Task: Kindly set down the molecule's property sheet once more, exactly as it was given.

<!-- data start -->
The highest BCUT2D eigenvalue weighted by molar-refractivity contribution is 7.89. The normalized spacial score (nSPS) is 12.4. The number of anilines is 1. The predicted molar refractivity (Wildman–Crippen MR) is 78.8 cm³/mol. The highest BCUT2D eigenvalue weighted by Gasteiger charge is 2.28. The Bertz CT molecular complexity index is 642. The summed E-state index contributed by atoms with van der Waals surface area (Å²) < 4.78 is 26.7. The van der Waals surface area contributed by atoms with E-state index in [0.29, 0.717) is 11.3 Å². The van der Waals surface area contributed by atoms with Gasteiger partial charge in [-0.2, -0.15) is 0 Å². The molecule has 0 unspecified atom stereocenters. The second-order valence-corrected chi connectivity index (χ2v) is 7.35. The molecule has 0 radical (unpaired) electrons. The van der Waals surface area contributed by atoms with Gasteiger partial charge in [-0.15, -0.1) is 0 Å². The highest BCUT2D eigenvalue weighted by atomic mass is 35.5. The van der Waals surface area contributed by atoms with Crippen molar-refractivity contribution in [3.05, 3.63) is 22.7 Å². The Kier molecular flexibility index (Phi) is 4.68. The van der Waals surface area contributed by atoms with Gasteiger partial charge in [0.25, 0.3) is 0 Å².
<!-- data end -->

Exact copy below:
The highest BCUT2D eigenvalue weighted by molar-refractivity contribution is 7.89. The normalized spacial score (nSPS) is 12.4. The number of anilines is 1. The predicted molar refractivity (Wildman–Crippen MR) is 78.8 cm³/mol. The highest BCUT2D eigenvalue weighted by Gasteiger charge is 2.28. The Bertz CT molecular complexity index is 642. The summed E-state index contributed by atoms with van der Waals surface area (Å²) < 4.78 is 26.7. The van der Waals surface area contributed by atoms with E-state index in [0.29, 0.717) is 11.3 Å². The van der Waals surface area contributed by atoms with Gasteiger partial charge in [-0.2, -0.15) is 0 Å². The molecule has 0 unspecified atom stereocenters. The second-order valence-corrected chi connectivity index (χ2v) is 7.35. The molecule has 0 radical (unpaired) electrons. The van der Waals surface area contributed by atoms with Gasteiger partial charge in [-0.15, -0.1) is 0 Å². The highest BCUT2D eigenvalue weighted by atomic mass is 35.5. The van der Waals surface area contributed by atoms with Crippen molar-refractivity contribution in [3.05, 3.63) is 22.7 Å². The Kier molecular flexibility index (Phi) is 4.68. The van der Waals surface area contributed by atoms with Gasteiger partial charge in [0.25, 0.3) is 0 Å².